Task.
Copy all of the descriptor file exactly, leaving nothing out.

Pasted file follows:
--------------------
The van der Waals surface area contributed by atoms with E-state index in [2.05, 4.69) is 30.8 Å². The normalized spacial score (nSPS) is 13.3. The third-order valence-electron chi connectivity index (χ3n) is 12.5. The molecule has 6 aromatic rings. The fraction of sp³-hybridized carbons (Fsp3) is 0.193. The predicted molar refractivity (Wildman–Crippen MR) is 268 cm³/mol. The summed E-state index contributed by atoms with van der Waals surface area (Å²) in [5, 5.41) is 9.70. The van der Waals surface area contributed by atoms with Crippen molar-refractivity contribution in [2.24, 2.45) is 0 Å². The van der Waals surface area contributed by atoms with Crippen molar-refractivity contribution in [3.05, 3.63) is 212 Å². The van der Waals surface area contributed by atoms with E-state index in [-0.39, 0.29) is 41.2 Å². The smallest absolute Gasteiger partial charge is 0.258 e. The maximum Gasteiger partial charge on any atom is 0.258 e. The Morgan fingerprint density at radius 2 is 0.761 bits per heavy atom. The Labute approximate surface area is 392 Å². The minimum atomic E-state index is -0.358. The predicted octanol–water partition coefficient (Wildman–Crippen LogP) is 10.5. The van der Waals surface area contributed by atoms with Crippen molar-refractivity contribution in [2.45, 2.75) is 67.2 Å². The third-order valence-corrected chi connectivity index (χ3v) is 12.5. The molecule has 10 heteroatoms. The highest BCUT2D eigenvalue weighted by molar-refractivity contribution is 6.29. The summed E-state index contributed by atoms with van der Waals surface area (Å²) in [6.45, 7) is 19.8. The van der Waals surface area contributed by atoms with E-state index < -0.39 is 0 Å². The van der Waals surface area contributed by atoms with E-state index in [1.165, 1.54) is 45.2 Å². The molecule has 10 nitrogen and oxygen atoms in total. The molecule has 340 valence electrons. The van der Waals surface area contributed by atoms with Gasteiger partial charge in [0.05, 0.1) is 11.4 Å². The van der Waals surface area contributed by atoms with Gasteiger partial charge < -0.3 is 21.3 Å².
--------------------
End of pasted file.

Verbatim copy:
The van der Waals surface area contributed by atoms with E-state index in [2.05, 4.69) is 30.8 Å². The normalized spacial score (nSPS) is 13.3. The third-order valence-electron chi connectivity index (χ3n) is 12.5. The molecule has 6 aromatic rings. The fraction of sp³-hybridized carbons (Fsp3) is 0.193. The predicted molar refractivity (Wildman–Crippen MR) is 268 cm³/mol. The summed E-state index contributed by atoms with van der Waals surface area (Å²) in [5, 5.41) is 9.70. The van der Waals surface area contributed by atoms with Crippen molar-refractivity contribution in [2.24, 2.45) is 0 Å². The van der Waals surface area contributed by atoms with Crippen molar-refractivity contribution in [3.05, 3.63) is 212 Å². The van der Waals surface area contributed by atoms with E-state index in [-0.39, 0.29) is 41.2 Å². The smallest absolute Gasteiger partial charge is 0.258 e. The maximum Gasteiger partial charge on any atom is 0.258 e. The Morgan fingerprint density at radius 2 is 0.761 bits per heavy atom. The Labute approximate surface area is 392 Å². The minimum atomic E-state index is -0.358. The predicted octanol–water partition coefficient (Wildman–Crippen LogP) is 10.5. The van der Waals surface area contributed by atoms with Crippen molar-refractivity contribution in [2.45, 2.75) is 67.2 Å². The third-order valence-corrected chi connectivity index (χ3v) is 12.5. The molecule has 10 heteroatoms. The highest BCUT2D eigenvalue weighted by molar-refractivity contribution is 6.29. The summed E-state index contributed by atoms with van der Waals surface area (Å²) in [6.45, 7) is 19.8. The van der Waals surface area contributed by atoms with E-state index < -0.39 is 0 Å². The van der Waals surface area contributed by atoms with E-state index in [1.165, 1.54) is 45.2 Å². The molecule has 10 nitrogen and oxygen atoms in total. The molecule has 340 valence electrons. The van der Waals surface area contributed by atoms with Gasteiger partial charge in [0.05, 0.1) is 11.4 Å². The van der Waals surface area contributed by atoms with Gasteiger partial charge < -0.3 is 21.3 Å².